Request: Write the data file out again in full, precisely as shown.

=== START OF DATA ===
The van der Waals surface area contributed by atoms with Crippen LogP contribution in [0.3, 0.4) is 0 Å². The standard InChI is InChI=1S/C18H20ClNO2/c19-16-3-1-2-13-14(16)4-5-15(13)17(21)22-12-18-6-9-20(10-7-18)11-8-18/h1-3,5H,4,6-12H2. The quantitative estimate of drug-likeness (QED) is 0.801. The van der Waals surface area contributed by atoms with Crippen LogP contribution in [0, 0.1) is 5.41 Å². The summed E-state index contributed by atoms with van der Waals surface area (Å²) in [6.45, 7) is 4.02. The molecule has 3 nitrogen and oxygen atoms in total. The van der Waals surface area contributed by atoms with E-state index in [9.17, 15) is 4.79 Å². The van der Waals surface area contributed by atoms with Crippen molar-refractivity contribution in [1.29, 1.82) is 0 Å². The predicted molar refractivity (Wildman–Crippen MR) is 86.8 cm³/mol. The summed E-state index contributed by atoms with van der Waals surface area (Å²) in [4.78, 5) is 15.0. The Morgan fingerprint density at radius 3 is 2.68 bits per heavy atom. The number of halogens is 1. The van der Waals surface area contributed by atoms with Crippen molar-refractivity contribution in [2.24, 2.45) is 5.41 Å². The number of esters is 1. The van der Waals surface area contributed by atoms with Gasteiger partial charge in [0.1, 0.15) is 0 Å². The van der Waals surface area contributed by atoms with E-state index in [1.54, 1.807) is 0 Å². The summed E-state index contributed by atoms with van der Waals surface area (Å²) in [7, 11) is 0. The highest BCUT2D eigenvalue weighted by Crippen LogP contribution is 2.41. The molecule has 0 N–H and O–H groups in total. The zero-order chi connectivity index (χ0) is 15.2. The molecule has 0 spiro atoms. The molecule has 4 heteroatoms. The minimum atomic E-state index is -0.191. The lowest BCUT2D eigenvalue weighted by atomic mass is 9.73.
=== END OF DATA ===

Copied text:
The van der Waals surface area contributed by atoms with Crippen LogP contribution in [0.3, 0.4) is 0 Å². The standard InChI is InChI=1S/C18H20ClNO2/c19-16-3-1-2-13-14(16)4-5-15(13)17(21)22-12-18-6-9-20(10-7-18)11-8-18/h1-3,5H,4,6-12H2. The quantitative estimate of drug-likeness (QED) is 0.801. The van der Waals surface area contributed by atoms with Crippen LogP contribution in [0, 0.1) is 5.41 Å². The summed E-state index contributed by atoms with van der Waals surface area (Å²) in [6.45, 7) is 4.02. The molecule has 3 nitrogen and oxygen atoms in total. The van der Waals surface area contributed by atoms with E-state index in [9.17, 15) is 4.79 Å². The van der Waals surface area contributed by atoms with Crippen molar-refractivity contribution in [1.29, 1.82) is 0 Å². The predicted molar refractivity (Wildman–Crippen MR) is 86.8 cm³/mol. The summed E-state index contributed by atoms with van der Waals surface area (Å²) in [4.78, 5) is 15.0. The Morgan fingerprint density at radius 3 is 2.68 bits per heavy atom. The number of halogens is 1. The van der Waals surface area contributed by atoms with Crippen molar-refractivity contribution in [2.24, 2.45) is 5.41 Å². The number of esters is 1. The van der Waals surface area contributed by atoms with Gasteiger partial charge in [0.1, 0.15) is 0 Å². The van der Waals surface area contributed by atoms with E-state index in [1.54, 1.807) is 0 Å². The summed E-state index contributed by atoms with van der Waals surface area (Å²) in [7, 11) is 0. The highest BCUT2D eigenvalue weighted by Crippen LogP contribution is 2.41. The molecule has 0 N–H and O–H groups in total. The zero-order chi connectivity index (χ0) is 15.2. The molecule has 0 spiro atoms. The molecule has 4 heteroatoms. The minimum atomic E-state index is -0.191. The lowest BCUT2D eigenvalue weighted by atomic mass is 9.73.